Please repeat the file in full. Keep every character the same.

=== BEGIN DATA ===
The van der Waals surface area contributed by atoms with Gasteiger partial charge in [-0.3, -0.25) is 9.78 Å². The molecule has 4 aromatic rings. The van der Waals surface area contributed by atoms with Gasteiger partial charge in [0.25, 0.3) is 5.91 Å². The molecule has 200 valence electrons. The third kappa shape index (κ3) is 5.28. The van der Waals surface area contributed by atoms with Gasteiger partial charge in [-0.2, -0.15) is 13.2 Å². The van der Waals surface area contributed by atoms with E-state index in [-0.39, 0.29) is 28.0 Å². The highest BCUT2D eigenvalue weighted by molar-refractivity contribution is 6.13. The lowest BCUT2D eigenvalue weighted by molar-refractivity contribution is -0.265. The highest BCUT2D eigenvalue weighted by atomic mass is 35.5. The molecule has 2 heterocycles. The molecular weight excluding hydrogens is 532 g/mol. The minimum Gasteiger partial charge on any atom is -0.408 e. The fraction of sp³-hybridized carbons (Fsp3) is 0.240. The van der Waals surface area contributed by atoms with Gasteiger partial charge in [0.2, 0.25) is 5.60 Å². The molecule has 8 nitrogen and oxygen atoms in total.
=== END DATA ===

The van der Waals surface area contributed by atoms with Gasteiger partial charge in [-0.3, -0.25) is 9.78 Å². The molecule has 4 aromatic rings. The van der Waals surface area contributed by atoms with Gasteiger partial charge in [0.25, 0.3) is 5.91 Å². The molecule has 200 valence electrons. The third kappa shape index (κ3) is 5.28. The van der Waals surface area contributed by atoms with Gasteiger partial charge in [-0.2, -0.15) is 13.2 Å². The van der Waals surface area contributed by atoms with E-state index in [-0.39, 0.29) is 28.0 Å². The highest BCUT2D eigenvalue weighted by molar-refractivity contribution is 6.13. The lowest BCUT2D eigenvalue weighted by molar-refractivity contribution is -0.265. The highest BCUT2D eigenvalue weighted by atomic mass is 35.5. The molecule has 2 heterocycles. The molecular weight excluding hydrogens is 532 g/mol. The minimum Gasteiger partial charge on any atom is -0.408 e. The fraction of sp³-hybridized carbons (Fsp3) is 0.240. The van der Waals surface area contributed by atoms with Gasteiger partial charge in [0.2, 0.25) is 5.60 Å². The molecule has 8 nitrogen and oxygen atoms in total.